In the New Year of 1846, the children of Boston were given a New Year’s present: “Pictures from Memory’s Gallery”. An anonymous, eloquent author, in a pamphlet entitled Pictures from Memory: A New Year’s Gift from the Warren Street Chapel, 1846, describes six beautiful images and the stories behind those images. He teaches the children to remember these pictures, so that they can enjoy them anytime, anywhere because they have been hung in the gallery of their memory.
The Warren Street Chapel was established in 1835 to help serve the poor children of Boston by providing Sunday Schools, libraries, and classes in Reading, Writing, Arithmetic, and Sewing. It was a part of the Unitarian Universalist Association’s Ministry-at-Large, founded by Joseph Tuckerman, which organized the many churches in Boston to serve the poor and their various needs.
The pamphlet is very unassuming, only 6 inches tall and 18 pages long. And although it describes several beautiful pictures, it has only one illustration on the title page. However, the historian will appreciate the description of a “camera obscura”, an early camera, and any Bostonian will smile at the reference to Boston’s Bay Back when it actually was a bay and a place to skate in the winter. But the greatest beauty of this book lies in its powerful descriptions and ability to draw on the readers’ imagination.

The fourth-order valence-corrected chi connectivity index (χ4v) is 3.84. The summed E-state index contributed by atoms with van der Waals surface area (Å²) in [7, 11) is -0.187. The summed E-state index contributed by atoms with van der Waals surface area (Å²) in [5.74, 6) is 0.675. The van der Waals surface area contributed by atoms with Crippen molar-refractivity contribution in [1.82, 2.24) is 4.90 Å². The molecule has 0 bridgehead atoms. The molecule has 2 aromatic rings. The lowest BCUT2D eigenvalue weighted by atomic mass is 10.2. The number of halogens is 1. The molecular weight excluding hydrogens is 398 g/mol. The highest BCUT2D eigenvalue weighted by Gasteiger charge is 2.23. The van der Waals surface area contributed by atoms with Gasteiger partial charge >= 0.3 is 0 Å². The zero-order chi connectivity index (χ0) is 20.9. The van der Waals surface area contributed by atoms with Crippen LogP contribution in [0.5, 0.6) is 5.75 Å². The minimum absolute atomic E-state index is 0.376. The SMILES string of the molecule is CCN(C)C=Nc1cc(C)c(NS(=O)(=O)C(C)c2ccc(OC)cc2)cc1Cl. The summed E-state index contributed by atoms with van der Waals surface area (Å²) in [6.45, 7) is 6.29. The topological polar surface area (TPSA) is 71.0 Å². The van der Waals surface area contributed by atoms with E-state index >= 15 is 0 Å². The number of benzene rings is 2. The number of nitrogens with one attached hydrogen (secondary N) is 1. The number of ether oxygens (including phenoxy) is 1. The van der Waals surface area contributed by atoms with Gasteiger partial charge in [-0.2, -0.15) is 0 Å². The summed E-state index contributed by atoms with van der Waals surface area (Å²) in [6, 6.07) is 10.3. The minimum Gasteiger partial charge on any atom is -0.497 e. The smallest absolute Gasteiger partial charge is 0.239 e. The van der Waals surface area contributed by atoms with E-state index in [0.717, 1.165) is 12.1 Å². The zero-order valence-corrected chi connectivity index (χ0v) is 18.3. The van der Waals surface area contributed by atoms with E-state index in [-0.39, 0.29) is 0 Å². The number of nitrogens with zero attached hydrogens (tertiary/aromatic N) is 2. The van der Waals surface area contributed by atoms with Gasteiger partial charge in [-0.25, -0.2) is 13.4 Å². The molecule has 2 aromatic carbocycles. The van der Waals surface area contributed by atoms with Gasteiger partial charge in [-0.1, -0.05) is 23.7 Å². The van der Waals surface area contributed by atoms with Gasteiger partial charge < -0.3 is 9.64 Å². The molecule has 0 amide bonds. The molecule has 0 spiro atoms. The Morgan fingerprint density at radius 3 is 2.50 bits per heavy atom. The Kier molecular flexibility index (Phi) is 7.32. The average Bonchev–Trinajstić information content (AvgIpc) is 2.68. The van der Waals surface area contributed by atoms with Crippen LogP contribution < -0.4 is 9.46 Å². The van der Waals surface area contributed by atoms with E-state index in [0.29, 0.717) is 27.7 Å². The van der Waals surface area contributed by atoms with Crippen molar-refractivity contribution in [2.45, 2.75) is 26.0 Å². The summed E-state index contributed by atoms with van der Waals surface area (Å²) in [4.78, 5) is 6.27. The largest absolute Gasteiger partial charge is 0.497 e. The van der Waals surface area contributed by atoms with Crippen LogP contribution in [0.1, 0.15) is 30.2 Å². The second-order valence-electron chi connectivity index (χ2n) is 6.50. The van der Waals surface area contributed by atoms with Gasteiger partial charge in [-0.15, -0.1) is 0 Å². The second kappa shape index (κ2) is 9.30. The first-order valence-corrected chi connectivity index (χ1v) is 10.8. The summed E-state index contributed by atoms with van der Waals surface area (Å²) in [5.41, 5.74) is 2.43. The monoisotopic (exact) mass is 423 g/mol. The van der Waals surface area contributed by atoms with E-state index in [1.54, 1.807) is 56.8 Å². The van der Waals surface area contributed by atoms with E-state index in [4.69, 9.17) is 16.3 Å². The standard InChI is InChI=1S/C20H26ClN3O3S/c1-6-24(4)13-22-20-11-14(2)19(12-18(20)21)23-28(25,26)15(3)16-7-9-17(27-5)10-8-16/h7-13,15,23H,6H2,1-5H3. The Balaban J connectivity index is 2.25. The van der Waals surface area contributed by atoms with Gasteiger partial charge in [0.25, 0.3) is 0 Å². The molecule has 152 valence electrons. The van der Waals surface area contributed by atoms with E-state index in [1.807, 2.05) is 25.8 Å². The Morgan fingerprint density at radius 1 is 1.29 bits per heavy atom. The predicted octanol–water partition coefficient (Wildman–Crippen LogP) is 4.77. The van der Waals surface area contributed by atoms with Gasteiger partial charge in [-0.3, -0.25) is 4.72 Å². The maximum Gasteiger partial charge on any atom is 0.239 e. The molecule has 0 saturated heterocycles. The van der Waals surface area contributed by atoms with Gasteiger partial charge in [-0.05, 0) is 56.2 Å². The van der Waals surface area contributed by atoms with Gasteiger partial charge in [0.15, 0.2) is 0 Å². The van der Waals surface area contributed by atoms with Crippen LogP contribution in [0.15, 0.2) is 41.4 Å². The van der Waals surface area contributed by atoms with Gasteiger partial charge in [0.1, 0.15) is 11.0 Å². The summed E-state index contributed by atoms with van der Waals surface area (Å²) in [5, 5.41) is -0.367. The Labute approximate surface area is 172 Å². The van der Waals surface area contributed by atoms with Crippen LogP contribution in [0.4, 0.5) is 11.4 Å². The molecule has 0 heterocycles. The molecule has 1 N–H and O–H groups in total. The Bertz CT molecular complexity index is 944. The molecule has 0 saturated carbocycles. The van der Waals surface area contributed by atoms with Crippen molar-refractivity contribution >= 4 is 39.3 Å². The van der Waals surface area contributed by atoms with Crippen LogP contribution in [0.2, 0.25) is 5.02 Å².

But I do not want to talk at you; I want you to experience this little treasure for yourself. Below is a gallery of the book; if you click on one of the images, you can read through the whole book. I hope you enjoy this memory gallery at the beginning of another New Year, 150 years after this little book was penned.
- Lydia Murdy, Special Collections Cataloging Assistant, Burns Library